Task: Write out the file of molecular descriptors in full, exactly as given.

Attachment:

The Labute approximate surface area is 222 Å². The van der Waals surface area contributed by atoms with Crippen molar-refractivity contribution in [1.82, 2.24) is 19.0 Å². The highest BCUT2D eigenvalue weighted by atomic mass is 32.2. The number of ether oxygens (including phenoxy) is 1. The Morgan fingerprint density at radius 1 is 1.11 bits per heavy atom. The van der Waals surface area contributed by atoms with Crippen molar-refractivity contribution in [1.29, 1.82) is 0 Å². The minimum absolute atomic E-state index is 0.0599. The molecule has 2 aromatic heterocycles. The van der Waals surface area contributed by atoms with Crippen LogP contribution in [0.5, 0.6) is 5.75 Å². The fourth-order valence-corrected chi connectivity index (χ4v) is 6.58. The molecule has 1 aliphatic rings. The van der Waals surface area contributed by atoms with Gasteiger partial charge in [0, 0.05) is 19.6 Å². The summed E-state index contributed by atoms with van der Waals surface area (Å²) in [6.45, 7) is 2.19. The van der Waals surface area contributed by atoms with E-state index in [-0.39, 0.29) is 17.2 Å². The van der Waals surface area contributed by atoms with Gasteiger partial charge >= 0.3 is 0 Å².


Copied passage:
The Labute approximate surface area is 222 Å². The van der Waals surface area contributed by atoms with Crippen molar-refractivity contribution in [1.82, 2.24) is 19.0 Å². The highest BCUT2D eigenvalue weighted by atomic mass is 32.2. The number of ether oxygens (including phenoxy) is 1. The Morgan fingerprint density at radius 1 is 1.11 bits per heavy atom. The van der Waals surface area contributed by atoms with Crippen molar-refractivity contribution in [1.29, 1.82) is 0 Å². The minimum absolute atomic E-state index is 0.0599. The molecule has 2 aromatic heterocycles. The van der Waals surface area contributed by atoms with Crippen LogP contribution in [0.5, 0.6) is 5.75 Å². The fourth-order valence-corrected chi connectivity index (χ4v) is 6.58. The molecule has 1 aliphatic rings. The van der Waals surface area contributed by atoms with Gasteiger partial charge in [0, 0.05) is 19.6 Å². The summed E-state index contributed by atoms with van der Waals surface area (Å²) in [6.45, 7) is 2.19. The van der Waals surface area contributed by atoms with E-state index in [-0.39, 0.29) is 17.2 Å². The van der Waals surface area contributed by atoms with Gasteiger partial charge >= 0.3 is 0 Å².